Islands in the Stream

Freeman Plaza West creates islands of green amid torrents of New York traffic

Freeman Plaza West offers Hudson Square workers a quiet, green space to have lunch amidst traffic headed towards the Holland Tunnel. (Courtesy MNLA)

Hugging the looped entrance to the Holland Tunnel on Broome Street, Freeman Plaza West is a “found” public space in Manhattan that’s been reimagined as a peaceful parkland for area workers to remove themselves from the car-ridden bustle of the surrounding streetscape. The two-acre green space is the talk of the surrounding Hudson Square, and not just because its the newest non-desk place to eat lunch in the post-industrial Manhattan neighborhood.

The project was conceived by the Hudson Square Business Improvement District (BID) and designed by Mathews Nielsen Landscape Architects (MNLA). Freeman Plaza is spread out over three adjacent landscapes—a west, east, and north plaza (the former two are finished). The spaces feature simple interventions such as tables, chairs, decking, solar-powered charging stations, turf lawn, book lending kiosks, public art, and programming, all input gradually over a period of several years.

Because of the plaza’s close connection to the Holland Tunnel, where 12 lanes of traffic merge into two, the architects aimed to make a quiet place where congestion and noise were nearly imperceptible. Signe Nielsen, MNLA’s founding principal, said the firm was led by the question: “How can we make a true public space in the middle of 45,000 cars?”

“It has truly been an adventure in tactical urbanism,” Nielsen said. “Although this is a somewhat overwrought term, we’ve been implementing opportune interventions on a fairly unlikely site slowly and steadily, and at low-cost.”

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Over 40,000 people work in Hudson Square. The majority of them, due to the types of companies the area attracts, are young, mobile workers under 35 who are tech-savvy, transient, and seek time away from the office during the day. Freeman Plaza, Nielsen said, isn’t in a typical location for a park, but it offers the same respite a park might, while being somewhat of a shock to the local population—simply because it’s an actual green space with already mature trees in a non-green area.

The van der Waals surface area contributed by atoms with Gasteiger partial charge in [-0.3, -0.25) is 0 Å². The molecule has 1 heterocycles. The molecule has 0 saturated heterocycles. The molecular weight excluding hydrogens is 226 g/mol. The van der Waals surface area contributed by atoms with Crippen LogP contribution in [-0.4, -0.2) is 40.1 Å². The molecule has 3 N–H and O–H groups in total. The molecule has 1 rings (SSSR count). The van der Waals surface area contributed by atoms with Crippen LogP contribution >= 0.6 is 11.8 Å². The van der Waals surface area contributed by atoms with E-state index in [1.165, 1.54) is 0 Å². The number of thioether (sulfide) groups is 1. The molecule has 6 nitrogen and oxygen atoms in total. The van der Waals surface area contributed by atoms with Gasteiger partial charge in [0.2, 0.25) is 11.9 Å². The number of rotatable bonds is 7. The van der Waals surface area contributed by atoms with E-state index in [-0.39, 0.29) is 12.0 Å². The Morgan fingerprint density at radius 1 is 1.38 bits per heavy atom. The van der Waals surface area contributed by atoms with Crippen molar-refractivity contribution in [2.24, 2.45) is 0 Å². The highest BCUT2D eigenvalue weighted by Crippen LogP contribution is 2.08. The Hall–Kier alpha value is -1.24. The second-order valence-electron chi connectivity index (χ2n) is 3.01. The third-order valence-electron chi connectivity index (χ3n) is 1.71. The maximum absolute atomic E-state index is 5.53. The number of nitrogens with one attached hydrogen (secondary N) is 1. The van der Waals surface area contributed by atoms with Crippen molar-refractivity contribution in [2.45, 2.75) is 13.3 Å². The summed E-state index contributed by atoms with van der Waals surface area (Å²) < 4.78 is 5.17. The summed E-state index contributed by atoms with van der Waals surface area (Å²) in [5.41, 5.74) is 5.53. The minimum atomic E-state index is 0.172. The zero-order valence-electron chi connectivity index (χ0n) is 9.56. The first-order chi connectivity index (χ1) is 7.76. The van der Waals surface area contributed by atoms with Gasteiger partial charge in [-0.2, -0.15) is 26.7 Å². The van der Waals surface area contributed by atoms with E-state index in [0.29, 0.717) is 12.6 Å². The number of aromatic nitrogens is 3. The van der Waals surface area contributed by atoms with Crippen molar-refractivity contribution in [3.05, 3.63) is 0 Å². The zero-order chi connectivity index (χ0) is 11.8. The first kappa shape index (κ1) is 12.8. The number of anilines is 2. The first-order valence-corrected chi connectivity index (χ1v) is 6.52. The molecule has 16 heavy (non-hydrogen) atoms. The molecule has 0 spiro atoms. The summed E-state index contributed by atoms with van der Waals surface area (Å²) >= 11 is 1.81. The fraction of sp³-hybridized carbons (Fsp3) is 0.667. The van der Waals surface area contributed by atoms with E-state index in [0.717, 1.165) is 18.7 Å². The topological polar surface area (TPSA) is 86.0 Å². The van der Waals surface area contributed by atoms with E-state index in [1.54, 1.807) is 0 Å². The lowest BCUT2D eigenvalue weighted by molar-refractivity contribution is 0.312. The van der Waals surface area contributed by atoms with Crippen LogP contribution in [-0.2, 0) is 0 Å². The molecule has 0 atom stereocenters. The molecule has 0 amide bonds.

“Most people don’t think of Freeman Plaza as a destination; it’s a surprise,” Nielsen said. “We virtually created a complete buffer from the outside world so psychologically it feels like you’re not in the middle of traffic.”

Freeman Plaza is the third “found” space in Hudson Square, identified as part of an initiative to amplify public space and rebrand the district. Hudson Square BID and MNLA released an award-winning masterplan in 2012 called “Hudson Square is Now” that gave way to a more sustainable streetscape with 250 newly-planted or retrofitted trees and a stormwater management system.

Nielsen sees this type of casual, gradual landscape design as a way to help beautify and reclaim urban spaces in any city, especially areas that are walkable but also dependent on cars. She notes that observing the city with an eagle eye is key when siting underutilized areas located directly off of major pieces of transportation infrastructure.

“You’ve got to look around in a very greedy kind of way,” she said. “Ask, where can I grab land for people? What would it take to allow the public into this space? Sometimes the most unlikely places appear.”

Freeman Plaza West opened to the public earlier this spring, following the initial build-out of Freeman Plaza East in 2014. MNLA’s design for the new Spring Street Park, located one block from Freeman Plaza, unofficially opened to the public last month.

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